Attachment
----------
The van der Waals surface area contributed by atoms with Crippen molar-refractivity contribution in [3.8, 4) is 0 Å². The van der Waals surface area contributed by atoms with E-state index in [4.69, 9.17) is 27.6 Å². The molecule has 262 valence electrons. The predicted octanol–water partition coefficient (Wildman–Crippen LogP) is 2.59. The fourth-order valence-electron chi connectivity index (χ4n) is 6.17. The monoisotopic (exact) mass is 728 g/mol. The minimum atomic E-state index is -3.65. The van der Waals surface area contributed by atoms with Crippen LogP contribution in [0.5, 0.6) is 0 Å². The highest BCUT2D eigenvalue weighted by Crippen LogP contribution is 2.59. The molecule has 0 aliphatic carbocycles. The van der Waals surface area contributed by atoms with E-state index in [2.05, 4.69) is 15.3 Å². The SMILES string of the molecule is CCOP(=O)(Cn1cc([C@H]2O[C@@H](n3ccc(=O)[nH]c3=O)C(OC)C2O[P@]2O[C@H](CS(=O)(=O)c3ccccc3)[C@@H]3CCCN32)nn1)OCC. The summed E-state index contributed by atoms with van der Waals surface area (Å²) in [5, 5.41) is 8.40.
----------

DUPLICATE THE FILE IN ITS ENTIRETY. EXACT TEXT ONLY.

The van der Waals surface area contributed by atoms with Crippen molar-refractivity contribution in [3.8, 4) is 0 Å². The van der Waals surface area contributed by atoms with E-state index in [4.69, 9.17) is 27.6 Å². The molecule has 262 valence electrons. The predicted octanol–water partition coefficient (Wildman–Crippen LogP) is 2.59. The fourth-order valence-electron chi connectivity index (χ4n) is 6.17. The monoisotopic (exact) mass is 728 g/mol. The minimum atomic E-state index is -3.65. The van der Waals surface area contributed by atoms with Crippen LogP contribution in [0.5, 0.6) is 0 Å². The highest BCUT2D eigenvalue weighted by Crippen LogP contribution is 2.59. The molecule has 0 aliphatic carbocycles. The van der Waals surface area contributed by atoms with E-state index in [2.05, 4.69) is 15.3 Å². The SMILES string of the molecule is CCOP(=O)(Cn1cc([C@H]2O[C@@H](n3ccc(=O)[nH]c3=O)C(OC)C2O[P@]2O[C@H](CS(=O)(=O)c3ccccc3)[C@@H]3CCCN32)nn1)OCC. The summed E-state index contributed by atoms with van der Waals surface area (Å²) in [5, 5.41) is 8.40.